CBC and Poilievre joust with public broadcaster's future uncertain

CBC President Catherine Tait says "the concern about bias" has been a complaint from Tories stretching back to former leader Stephen Harper, who also campaigned to defund the CBC.

CBC and Poilievre joust with public broadcaster's future uncertain
Sean Kilpatrick/Canadian Press
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Conservative leader Pierre Poilievre and CBC president Catherine Tait engaged in a war of words over the week after Poilievre accused the public broadcaster of launching a partisan attack on him in a Globe and Mail interview. He said Tait is "not even pretending to be unbiased."

"There's a lot of CBC bashing going on — somewhat stoked by the Leader of the Opposition," said Tait.

She accused Poilievre of "inciting attacks" on the broadcaster.

Poilievre pushed back against Tait, calling the crown corporation a "mouthpiece for Justin Trudeau."

Tait fired back at the Tories, claiming "there are a group of dissenters and detractors, and they have been given voice."

"They have a megaphone, and they're using it."

On Tait, Poilievre said, "She launched a partisan attack against me, proving my claim that the $1.2-billion corporation is a mouthpiece for Justin Trudeau." At the time, he promoted a fundraising drive linked to a petition on defunding the broadcaster.

Tait responded: "They have an online fundraising campaign, specifically saying, 'We'll save you a billion dollars. Please send in $20.'" 

In the interview, Tait rebuked the Tory leader's persistent calls to defund the CBC. She called it a ploy to solicit donations. 

NDP deputy heritage critic Heather McPherson criticized the Tory leader's attacks on the CBC, claiming it was wrong to "weaponize media" to raise funds. 

"It's cheap. It's American-style politics," said McPherson.

During a media blitz Friday on gun control, the Tory leader accused a CBC journalist of aiding the Prime Minister.

CBC's president said "the concern about bias" has been a complaint from Tories stretching back to former leader Stephen Harper, who also campaigned to defund the CBC

"But he realized it wasn't worth the effort, you know, the culture wars that would ensue," she said.

She claimed that CBC/Radio-Canada is working with the same budget as 30 years ago — "so in real dollars, a third less."

In 2022, the CBC received $1.24 billion from the government — 66% of CBC/Radio Canada's funding.

During the Globe interview, Tait signalled the change to scrap TV and radio broadcasts is unlikely to happen over the next decade. But, she said to expect a shift to online-only eventually.

"We don't want to drag Canadians to digital. They are dragging us," added Tait, who, before taking the top job at the CBC, set up the digital content provider iThentic. "We saw it in the pandemic; streaming subscriptions go way up, and those people don't go back to conventional television."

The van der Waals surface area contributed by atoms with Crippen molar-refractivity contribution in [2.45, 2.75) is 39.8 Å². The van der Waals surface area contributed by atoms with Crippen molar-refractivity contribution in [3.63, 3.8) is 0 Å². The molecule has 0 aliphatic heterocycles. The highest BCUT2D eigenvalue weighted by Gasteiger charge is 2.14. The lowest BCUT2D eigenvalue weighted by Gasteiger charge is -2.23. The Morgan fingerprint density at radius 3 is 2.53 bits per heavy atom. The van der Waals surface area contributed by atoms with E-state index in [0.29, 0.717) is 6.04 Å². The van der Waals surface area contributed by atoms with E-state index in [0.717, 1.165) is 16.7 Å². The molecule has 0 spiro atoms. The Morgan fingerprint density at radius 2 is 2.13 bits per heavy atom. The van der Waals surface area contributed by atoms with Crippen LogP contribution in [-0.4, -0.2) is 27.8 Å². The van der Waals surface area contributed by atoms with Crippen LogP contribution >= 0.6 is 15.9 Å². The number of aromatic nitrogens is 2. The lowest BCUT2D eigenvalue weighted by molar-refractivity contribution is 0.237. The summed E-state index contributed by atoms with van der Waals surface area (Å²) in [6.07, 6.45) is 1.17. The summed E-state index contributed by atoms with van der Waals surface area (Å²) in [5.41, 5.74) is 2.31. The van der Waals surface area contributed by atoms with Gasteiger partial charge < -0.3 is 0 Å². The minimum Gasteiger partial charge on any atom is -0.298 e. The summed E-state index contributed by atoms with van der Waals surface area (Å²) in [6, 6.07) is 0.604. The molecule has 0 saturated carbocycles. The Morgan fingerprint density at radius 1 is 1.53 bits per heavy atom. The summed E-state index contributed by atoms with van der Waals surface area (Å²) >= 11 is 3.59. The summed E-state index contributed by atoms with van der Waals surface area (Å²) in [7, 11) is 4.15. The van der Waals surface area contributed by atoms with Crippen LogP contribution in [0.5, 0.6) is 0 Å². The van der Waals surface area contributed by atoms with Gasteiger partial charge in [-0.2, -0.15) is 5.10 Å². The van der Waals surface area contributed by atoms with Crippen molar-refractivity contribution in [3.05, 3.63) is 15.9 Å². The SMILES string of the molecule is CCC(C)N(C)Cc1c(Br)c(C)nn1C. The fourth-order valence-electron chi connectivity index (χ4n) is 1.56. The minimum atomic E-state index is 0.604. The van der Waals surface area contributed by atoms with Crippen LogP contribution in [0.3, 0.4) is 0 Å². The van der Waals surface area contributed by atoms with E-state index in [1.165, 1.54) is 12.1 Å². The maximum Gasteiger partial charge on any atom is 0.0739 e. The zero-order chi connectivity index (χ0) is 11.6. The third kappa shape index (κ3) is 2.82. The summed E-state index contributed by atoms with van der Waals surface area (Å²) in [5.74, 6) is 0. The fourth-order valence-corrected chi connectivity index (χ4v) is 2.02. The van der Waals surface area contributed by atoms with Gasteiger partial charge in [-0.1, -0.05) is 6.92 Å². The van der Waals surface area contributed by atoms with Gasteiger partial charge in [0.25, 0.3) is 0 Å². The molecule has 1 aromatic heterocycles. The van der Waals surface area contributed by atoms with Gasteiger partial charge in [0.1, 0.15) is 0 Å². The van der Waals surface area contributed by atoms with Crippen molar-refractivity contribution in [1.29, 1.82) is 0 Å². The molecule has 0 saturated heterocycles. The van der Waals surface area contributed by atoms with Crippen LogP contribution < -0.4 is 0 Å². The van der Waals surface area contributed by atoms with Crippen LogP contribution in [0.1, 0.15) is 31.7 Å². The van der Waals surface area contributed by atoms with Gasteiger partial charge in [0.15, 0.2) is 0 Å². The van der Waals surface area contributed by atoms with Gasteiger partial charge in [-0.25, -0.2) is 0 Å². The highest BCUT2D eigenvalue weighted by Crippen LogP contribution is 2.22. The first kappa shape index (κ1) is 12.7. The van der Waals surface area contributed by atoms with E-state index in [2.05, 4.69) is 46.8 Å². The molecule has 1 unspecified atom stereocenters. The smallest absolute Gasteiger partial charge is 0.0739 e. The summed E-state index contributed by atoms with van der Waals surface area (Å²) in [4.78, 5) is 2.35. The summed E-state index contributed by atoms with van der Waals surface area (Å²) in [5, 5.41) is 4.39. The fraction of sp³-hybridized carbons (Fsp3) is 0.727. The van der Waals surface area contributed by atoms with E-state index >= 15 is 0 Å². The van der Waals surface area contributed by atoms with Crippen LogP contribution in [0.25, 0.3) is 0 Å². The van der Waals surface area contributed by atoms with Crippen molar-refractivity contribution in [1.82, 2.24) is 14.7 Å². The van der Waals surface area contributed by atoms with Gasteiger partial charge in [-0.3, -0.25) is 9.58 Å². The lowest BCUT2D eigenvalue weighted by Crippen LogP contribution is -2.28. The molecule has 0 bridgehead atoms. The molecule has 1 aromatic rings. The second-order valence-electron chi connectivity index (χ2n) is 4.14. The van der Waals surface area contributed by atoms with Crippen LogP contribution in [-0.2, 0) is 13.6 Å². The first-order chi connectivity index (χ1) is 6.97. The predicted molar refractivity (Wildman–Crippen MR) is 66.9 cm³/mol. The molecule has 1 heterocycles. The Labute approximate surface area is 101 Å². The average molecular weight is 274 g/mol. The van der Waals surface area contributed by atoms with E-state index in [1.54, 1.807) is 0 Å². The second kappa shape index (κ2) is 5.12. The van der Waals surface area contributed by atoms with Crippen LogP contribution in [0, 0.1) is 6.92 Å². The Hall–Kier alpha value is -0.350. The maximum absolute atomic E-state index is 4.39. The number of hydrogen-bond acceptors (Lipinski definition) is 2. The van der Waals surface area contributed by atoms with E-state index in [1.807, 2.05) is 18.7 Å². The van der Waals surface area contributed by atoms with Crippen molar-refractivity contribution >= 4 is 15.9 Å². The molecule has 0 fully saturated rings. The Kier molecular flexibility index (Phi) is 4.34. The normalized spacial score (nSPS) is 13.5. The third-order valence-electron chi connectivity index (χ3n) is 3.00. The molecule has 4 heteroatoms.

In the Senate, Conservative Senator Leo Housakos called on the government to freeze the CBC's funding Tuesday, stating Tait's goal "would violate the CBC's broadcasting licence that requires that they provide service to all Canadians and all regions."

On Wednesday, he asked the government's representative in the Senate whether Heritage Minister Pablo Rodriguez would write to the chair of the Canadian Radio-television and Telecommunications Commission (CRTC) to pledge not to "guarantee that CBC funds are being used properly in line with their licensing obligations."

"We are the only broadcaster in the system that must serve all Canadians," said Tait, claiming the CBC would not abandon rural audiences who may only have a TV.

According to the Broadcasting Act, the CBC "should provide radio and television services incorporating a wide range of programming that informs, enlightens and entertains."

A shift to online-only would require a change to the act.

Tait also said she is watching closely this week whether Rodriguez accepts a Senate amendment to Bill C-11, stating the CBC cannot develop or broadcast an "advertisement or announcement on behalf of an advertiser designed to resemble journalistic programming."

The CBC already has paid content on some digital pages, though not on national news, and it is labelled as such.

Tait said the Senate's amendment on CBC's paid content was "odd" because Bill C-11 is "not the place for that conversation."

"Do I think there should be a conversation about the financial model of the public broadcaster? Of course," she said. "But that's not the venue."

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